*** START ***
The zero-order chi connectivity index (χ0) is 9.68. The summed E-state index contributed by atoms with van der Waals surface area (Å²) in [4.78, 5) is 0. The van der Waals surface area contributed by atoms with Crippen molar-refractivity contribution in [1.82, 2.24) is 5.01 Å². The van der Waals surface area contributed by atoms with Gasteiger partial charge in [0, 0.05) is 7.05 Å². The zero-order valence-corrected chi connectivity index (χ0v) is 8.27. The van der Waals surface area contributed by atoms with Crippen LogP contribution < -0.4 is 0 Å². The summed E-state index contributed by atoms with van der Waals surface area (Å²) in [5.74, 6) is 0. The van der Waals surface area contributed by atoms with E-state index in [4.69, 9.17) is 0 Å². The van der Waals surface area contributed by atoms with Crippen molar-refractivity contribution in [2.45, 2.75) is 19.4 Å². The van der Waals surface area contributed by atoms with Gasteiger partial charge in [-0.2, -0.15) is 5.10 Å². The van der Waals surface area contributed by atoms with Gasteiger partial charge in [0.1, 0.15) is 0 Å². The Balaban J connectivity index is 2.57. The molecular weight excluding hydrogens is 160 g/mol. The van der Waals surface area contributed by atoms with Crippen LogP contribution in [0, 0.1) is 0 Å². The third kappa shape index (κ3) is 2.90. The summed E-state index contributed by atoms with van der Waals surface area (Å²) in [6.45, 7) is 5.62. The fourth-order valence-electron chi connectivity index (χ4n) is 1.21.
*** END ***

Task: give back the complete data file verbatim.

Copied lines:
The zero-order chi connectivity index (χ0) is 9.68. The summed E-state index contributed by atoms with van der Waals surface area (Å²) in [4.78, 5) is 0. The van der Waals surface area contributed by atoms with Crippen molar-refractivity contribution in [1.82, 2.24) is 5.01 Å². The van der Waals surface area contributed by atoms with Gasteiger partial charge in [0, 0.05) is 7.05 Å². The zero-order valence-corrected chi connectivity index (χ0v) is 8.27. The van der Waals surface area contributed by atoms with Crippen LogP contribution < -0.4 is 0 Å². The summed E-state index contributed by atoms with van der Waals surface area (Å²) in [5.74, 6) is 0. The van der Waals surface area contributed by atoms with E-state index in [4.69, 9.17) is 0 Å². The van der Waals surface area contributed by atoms with Crippen molar-refractivity contribution in [2.45, 2.75) is 19.4 Å². The van der Waals surface area contributed by atoms with Gasteiger partial charge in [-0.2, -0.15) is 5.10 Å². The van der Waals surface area contributed by atoms with Gasteiger partial charge in [0.1, 0.15) is 0 Å². The Balaban J connectivity index is 2.57. The molecular weight excluding hydrogens is 160 g/mol. The van der Waals surface area contributed by atoms with Crippen LogP contribution in [0, 0.1) is 0 Å². The third kappa shape index (κ3) is 2.90. The summed E-state index contributed by atoms with van der Waals surface area (Å²) in [6.45, 7) is 5.62. The fourth-order valence-electron chi connectivity index (χ4n) is 1.21.